Google accuses governments of attempting search censorship

Dec 19, 2013
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Google accuses governments of attempting search censorship

Google has released its eighth Transparency Report, its public disclosure of how much content governments request be removed from the search giant's database. 3,846 government requests were filed between January and June 2013, Google says, covering a total of 24,737 items of content. That, Google legal director Susan Infantino wrote today, is a 68-percent increase over the preceding six months. As Infantino points out, it's a sign of a "worrying trend" that remains.

That's how much governments ask to have political content removed. According to the legal director, the requests include judges asking to have critical comments excised from the index, and institutions that want to obscure the decision-making processes the work by.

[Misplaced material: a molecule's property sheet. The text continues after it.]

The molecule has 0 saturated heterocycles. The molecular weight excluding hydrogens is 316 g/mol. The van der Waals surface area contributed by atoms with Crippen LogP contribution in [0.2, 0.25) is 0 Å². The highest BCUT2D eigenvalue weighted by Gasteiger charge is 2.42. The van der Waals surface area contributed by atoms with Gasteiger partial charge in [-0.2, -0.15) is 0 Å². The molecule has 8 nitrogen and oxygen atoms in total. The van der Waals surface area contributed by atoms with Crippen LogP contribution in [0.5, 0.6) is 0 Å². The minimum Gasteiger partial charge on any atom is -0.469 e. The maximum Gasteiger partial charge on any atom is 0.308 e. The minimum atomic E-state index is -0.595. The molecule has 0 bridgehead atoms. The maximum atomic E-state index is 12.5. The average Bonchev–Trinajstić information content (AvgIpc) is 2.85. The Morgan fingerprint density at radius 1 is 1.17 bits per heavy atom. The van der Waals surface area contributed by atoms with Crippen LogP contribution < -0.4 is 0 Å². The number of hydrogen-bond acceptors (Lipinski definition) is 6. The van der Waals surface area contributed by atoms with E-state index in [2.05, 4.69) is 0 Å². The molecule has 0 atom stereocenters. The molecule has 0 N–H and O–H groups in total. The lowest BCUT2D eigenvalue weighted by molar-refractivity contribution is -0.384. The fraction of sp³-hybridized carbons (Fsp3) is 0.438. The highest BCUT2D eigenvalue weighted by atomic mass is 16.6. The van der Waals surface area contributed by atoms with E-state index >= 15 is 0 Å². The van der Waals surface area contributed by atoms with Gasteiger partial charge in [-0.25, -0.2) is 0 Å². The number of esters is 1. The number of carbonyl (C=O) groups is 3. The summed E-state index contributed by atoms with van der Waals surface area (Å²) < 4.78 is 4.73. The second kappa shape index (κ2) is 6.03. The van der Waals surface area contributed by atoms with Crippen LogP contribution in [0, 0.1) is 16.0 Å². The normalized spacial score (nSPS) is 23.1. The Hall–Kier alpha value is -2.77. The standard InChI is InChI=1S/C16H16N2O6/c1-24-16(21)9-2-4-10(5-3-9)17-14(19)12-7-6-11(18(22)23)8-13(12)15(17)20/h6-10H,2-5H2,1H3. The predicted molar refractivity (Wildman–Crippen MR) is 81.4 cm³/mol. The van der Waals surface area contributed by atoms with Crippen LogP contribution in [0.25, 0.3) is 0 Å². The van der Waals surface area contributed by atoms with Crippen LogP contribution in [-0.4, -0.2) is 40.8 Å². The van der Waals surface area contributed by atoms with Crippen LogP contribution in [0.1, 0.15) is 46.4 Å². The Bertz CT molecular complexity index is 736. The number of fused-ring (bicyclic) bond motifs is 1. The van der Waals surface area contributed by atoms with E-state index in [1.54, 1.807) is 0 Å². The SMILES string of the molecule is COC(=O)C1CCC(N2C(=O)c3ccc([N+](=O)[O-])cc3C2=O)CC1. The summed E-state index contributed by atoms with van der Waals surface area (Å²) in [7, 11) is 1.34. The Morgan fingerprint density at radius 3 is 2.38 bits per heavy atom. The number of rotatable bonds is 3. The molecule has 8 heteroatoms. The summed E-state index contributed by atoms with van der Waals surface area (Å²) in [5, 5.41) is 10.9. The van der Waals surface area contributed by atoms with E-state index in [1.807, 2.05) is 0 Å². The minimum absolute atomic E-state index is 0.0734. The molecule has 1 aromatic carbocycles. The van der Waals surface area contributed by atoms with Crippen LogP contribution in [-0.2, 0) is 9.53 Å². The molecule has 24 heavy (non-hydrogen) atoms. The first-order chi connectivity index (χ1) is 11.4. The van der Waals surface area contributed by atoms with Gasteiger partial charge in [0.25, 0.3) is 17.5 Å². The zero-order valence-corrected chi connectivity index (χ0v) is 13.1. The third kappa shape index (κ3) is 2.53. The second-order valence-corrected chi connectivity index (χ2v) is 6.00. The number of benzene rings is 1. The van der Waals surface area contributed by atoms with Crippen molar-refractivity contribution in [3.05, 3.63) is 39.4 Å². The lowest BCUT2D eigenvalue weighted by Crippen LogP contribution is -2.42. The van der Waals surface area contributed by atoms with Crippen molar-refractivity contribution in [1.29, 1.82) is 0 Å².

Just because Google receives the requests, doesn't mean it acts on them. Less than a third of the 93 requests made during the six month period by governments to take down critical content were actually acted on, with justifications used including defamation, privacy, and copyright laws.

Breaking down some of the numbers, Google highlights Turkey and Russia as countries where requests rose particularly. In Turkey - where 1,673 came in during the six months - calls for removals increased tenfold versus the second half of 2012. In Russia, requests doubled, to 257.

Google has been a vocal advocate for greater freedom to discuss the demands of governments and intelligence agencies, particularly over the past year when more attention has been paid to issues like the Edward Snowden whistleblowing revealing NSA monitoring. The search giant has - among others - sued the US government for permission to disclose more on FISA (Foreign Intelligence Surveillance Act) requests, which are used to extract information on web use without the target necessarily being made aware of the attention they are under.

Permission to include FISA requests in the transparency report was applied for by Google earlier this year, but has so far been denied.


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